(vii) Ashokkumar Nagabhai Vankar v. State of Gujarat (2011) 10 SCC 604;
(viii) Vijay Ramkrishan Gaikwad v. State of Maharashtra (2012) 11 SCC 592;
(ix) Som Raj v. State of H.P. (2013) 14 SCC 246;
(x) State of Madhya Pradesh v. Kalicharan (2019) 6 SCC 809;
(xi) State of Rajasthan v. Leela Ram (2019) 13 SCC 131;
(xii) Ananta Kamilya v. State of West Bengal (2020) 2 SCC 511
6. Now, so far as the submission on behalf of the accused that the prosecution has failed to establish and prove the motive and/or that the motive alleged of the incident is prior to four months of the incident in question, learned counsel appearing on behalf of the State has vehemently submitted that, as rightly observed by the High Court, in a case where the eyewitnesses are available, the motive becomes insignificant.
It is submitted that, in the present case, PWs 1, 2 and 3 are the eyewitnesses to the incident and therefore, the motive is insignificant in the present case. Heavy reliance is placed on the decision of this Court in the case of Sukhpal Singh v. State of Punjab (2019) 15 SCC 622.
7. Heard learned counsel on behalf of the respective parties at length. As observed hereinabove, the only aspect which is required to be considered in the present appeal is whether the appellant – accused has committed an offence punishable under Section 302 IPC or any other lesser offence, more particularly, Section 304 Part II IPC?
7.1 It is the case on behalf of the appellant – accused that as it is a case of single injury, Section 302 IPC shall not be attracted and the case would fall under Section 304 Part II IPC. While considering the aforesaid submission, few decisions of this Court on whether in a case of single injury, Section 302 IPC would be attracted or not are required to be referred to:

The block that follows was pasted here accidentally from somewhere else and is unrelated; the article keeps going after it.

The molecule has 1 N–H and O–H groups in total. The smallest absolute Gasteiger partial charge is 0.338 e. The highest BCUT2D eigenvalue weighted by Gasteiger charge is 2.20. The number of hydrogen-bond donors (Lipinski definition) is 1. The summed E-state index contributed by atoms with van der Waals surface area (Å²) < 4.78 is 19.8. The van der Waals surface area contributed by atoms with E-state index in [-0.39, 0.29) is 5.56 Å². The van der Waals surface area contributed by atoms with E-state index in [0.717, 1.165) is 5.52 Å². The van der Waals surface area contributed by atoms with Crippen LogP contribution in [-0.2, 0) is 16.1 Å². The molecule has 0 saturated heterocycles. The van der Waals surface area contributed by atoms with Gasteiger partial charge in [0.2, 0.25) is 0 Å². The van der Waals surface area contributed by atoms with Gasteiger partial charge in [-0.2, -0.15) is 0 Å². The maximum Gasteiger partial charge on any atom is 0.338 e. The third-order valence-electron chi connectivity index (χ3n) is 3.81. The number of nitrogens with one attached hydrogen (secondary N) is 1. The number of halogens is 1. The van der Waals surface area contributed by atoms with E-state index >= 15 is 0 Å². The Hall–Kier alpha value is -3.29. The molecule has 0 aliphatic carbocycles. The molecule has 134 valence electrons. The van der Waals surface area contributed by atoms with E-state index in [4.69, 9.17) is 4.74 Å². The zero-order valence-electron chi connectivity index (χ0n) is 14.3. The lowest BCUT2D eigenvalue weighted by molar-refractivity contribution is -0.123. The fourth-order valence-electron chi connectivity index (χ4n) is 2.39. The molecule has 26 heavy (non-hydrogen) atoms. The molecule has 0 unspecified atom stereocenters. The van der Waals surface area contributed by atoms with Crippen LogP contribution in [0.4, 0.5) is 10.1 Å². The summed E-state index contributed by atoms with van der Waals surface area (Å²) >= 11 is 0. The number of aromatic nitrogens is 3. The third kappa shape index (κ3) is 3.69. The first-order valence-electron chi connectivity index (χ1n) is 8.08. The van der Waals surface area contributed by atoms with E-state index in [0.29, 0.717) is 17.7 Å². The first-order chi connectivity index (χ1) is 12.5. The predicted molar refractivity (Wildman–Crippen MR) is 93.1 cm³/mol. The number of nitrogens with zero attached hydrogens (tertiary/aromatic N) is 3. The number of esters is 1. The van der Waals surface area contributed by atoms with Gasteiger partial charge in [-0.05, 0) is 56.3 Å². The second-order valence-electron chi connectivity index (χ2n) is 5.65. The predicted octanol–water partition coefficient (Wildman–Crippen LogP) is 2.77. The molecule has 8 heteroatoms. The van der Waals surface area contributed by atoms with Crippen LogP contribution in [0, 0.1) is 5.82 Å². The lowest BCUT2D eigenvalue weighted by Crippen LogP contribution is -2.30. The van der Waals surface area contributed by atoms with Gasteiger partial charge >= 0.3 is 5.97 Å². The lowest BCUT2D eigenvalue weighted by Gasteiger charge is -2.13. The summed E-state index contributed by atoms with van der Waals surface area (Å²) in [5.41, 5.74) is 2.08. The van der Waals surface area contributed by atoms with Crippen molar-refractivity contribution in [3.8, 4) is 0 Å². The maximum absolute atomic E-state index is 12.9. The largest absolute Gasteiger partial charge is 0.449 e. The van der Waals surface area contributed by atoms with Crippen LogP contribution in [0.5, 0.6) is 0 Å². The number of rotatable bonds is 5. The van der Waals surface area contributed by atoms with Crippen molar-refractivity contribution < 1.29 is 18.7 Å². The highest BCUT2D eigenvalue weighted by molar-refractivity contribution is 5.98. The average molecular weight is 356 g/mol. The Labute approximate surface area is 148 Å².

7.1.1 In Mahesh Balmiki v. State of M.P., (2000) 1 SCC 319, this Court while deciding the question of whether a single blow with a knife on the chest of the deceased would attract Section 302 IPC, held thus: (SCC pp. 32223, para 9) “9. … there is no principle that in all cases of a single blow Section 302 IPC is not attracted. A single blow may, in some cases, entail conviction under Section 302 IPC, in some cases under Section 304 IPC and in some other cases under Section 326 IPC.
The question with regard to the nature of offence has to be determined on the facts and in the circumstances of each case. The nature of the injury, whether it is on the vital or nonvital part of the body, the weapon used, the circumstances in which the injury is caused and the manner in which the injury is inflicted are all relevant factors which may go to determine the required intention or knowledge of the offender and the offence committed by him.
In the instant case, the deceased was disabled from saving himself because he was held by the associates of the appellant who inflicted though a single yet a fatal blow of the description noted above. These facts clearly establish that the appellant had the intention to kill the deceased. In any event, he can safely be attributed the knowledge that the knifeblow given by him was so imminently dangerous that it must in all probability cause death or such bodily injury as is likely to cause death.”
7.1.2 In Dhirajbhai Gorakhbhai Nayak v. State of Gujarat (2003) 9 SCC 322, this Court while discussing the ingredients of Exception 4 of Section 300 IPC, held thus: (SCC pp. 32728, para 11) “11. The fourth exception of Section 300 IPC covers acts done in a sudden fight. The said Exception deals with a case of prosecution (sic provocation) not covered by the first exception, after which its place would have been more appropriate.
The Exception is founded upon the same principle, for in both there is absence of premeditation. But, while in the case of Exception 1 there is total deprivation of selfcontrol, in case of Exception 4, there is only that heat of passion which clouds men’s sober reason and urges them to deeds which they would not otherwise do.
There is provocation in Exception 4 as in Exception 1, but the injury done is not the direct consequence of that provocation. In fact, Exception 4 deals with cases in which notwithstanding that a blow may have been struck, or some provocation given in the origin of the dispute or in whatever way the quarrel may have originated, yet the subsequent conduct of both parties puts them in respect of guilt upon an equal footing. A “sudden fight” implies mutual provocation and blows on each side.